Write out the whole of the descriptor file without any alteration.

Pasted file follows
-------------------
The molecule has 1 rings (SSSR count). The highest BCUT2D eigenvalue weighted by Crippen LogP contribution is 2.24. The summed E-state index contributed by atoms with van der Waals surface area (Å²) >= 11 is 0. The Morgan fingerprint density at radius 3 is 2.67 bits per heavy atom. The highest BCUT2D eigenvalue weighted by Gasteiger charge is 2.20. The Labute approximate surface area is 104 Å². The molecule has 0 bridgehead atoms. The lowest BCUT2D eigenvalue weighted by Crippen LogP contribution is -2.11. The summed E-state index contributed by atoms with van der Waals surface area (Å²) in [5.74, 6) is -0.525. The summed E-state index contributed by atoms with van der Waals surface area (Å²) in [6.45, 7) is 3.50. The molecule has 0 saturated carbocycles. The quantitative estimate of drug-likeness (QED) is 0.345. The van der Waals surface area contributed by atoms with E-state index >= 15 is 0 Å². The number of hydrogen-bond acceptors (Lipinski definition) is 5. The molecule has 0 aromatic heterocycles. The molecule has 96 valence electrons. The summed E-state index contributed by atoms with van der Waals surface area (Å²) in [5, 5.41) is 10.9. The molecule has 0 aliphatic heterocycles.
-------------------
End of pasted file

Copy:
The molecule has 1 rings (SSSR count). The highest BCUT2D eigenvalue weighted by Crippen LogP contribution is 2.24. The summed E-state index contributed by atoms with van der Waals surface area (Å²) >= 11 is 0. The Morgan fingerprint density at radius 3 is 2.67 bits per heavy atom. The highest BCUT2D eigenvalue weighted by Gasteiger charge is 2.20. The Labute approximate surface area is 104 Å². The molecule has 0 bridgehead atoms. The lowest BCUT2D eigenvalue weighted by Crippen LogP contribution is -2.11. The summed E-state index contributed by atoms with van der Waals surface area (Å²) in [5.74, 6) is -0.525. The summed E-state index contributed by atoms with van der Waals surface area (Å²) in [6.45, 7) is 3.50. The molecule has 0 saturated carbocycles. The quantitative estimate of drug-likeness (QED) is 0.345. The van der Waals surface area contributed by atoms with E-state index >= 15 is 0 Å². The number of hydrogen-bond acceptors (Lipinski definition) is 5. The molecule has 0 aromatic heterocycles. The molecule has 96 valence electrons. The summed E-state index contributed by atoms with van der Waals surface area (Å²) in [5, 5.41) is 10.9. The molecule has 0 aliphatic heterocycles.